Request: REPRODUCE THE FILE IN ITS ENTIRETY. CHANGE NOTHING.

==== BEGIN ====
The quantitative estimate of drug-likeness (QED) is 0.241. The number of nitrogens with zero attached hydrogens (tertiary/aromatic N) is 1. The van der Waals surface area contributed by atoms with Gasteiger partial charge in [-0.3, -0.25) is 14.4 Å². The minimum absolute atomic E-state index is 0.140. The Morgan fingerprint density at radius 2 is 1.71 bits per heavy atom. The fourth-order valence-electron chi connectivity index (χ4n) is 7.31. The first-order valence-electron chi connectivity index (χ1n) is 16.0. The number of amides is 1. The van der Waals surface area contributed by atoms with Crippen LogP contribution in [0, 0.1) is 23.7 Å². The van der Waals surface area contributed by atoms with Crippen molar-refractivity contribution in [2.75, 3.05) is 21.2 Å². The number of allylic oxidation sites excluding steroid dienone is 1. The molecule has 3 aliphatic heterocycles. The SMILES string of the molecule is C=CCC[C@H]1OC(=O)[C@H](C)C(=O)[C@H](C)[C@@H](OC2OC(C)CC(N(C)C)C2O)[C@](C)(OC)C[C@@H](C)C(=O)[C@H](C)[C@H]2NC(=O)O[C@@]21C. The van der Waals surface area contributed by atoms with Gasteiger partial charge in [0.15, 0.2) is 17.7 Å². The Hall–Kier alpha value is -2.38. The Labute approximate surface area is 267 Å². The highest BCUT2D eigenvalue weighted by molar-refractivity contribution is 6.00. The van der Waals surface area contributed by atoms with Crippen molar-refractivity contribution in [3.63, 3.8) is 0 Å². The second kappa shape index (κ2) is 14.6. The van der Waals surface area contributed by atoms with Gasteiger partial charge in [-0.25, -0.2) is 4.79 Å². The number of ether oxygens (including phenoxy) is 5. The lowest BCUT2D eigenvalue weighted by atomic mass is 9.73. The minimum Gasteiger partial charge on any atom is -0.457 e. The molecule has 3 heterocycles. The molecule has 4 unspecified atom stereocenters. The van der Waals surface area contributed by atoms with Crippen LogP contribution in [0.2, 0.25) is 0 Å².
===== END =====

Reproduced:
The quantitative estimate of drug-likeness (QED) is 0.241. The number of nitrogens with zero attached hydrogens (tertiary/aromatic N) is 1. The van der Waals surface area contributed by atoms with Gasteiger partial charge in [-0.3, -0.25) is 14.4 Å². The minimum absolute atomic E-state index is 0.140. The Morgan fingerprint density at radius 2 is 1.71 bits per heavy atom. The fourth-order valence-electron chi connectivity index (χ4n) is 7.31. The first-order valence-electron chi connectivity index (χ1n) is 16.0. The number of amides is 1. The van der Waals surface area contributed by atoms with Crippen LogP contribution in [0, 0.1) is 23.7 Å². The van der Waals surface area contributed by atoms with Crippen molar-refractivity contribution in [2.75, 3.05) is 21.2 Å². The number of allylic oxidation sites excluding steroid dienone is 1. The molecule has 3 aliphatic heterocycles. The SMILES string of the molecule is C=CCC[C@H]1OC(=O)[C@H](C)C(=O)[C@H](C)[C@@H](OC2OC(C)CC(N(C)C)C2O)[C@](C)(OC)C[C@@H](C)C(=O)[C@H](C)[C@H]2NC(=O)O[C@@]21C. The van der Waals surface area contributed by atoms with Gasteiger partial charge in [0.15, 0.2) is 17.7 Å². The Hall–Kier alpha value is -2.38. The Labute approximate surface area is 267 Å². The highest BCUT2D eigenvalue weighted by molar-refractivity contribution is 6.00. The van der Waals surface area contributed by atoms with Crippen molar-refractivity contribution in [3.63, 3.8) is 0 Å². The second kappa shape index (κ2) is 14.6. The van der Waals surface area contributed by atoms with Gasteiger partial charge in [-0.25, -0.2) is 4.79 Å². The number of ether oxygens (including phenoxy) is 5. The lowest BCUT2D eigenvalue weighted by atomic mass is 9.73. The minimum Gasteiger partial charge on any atom is -0.457 e. The molecule has 3 heterocycles. The molecule has 4 unspecified atom stereocenters. The van der Waals surface area contributed by atoms with Crippen LogP contribution in [0.2, 0.25) is 0 Å².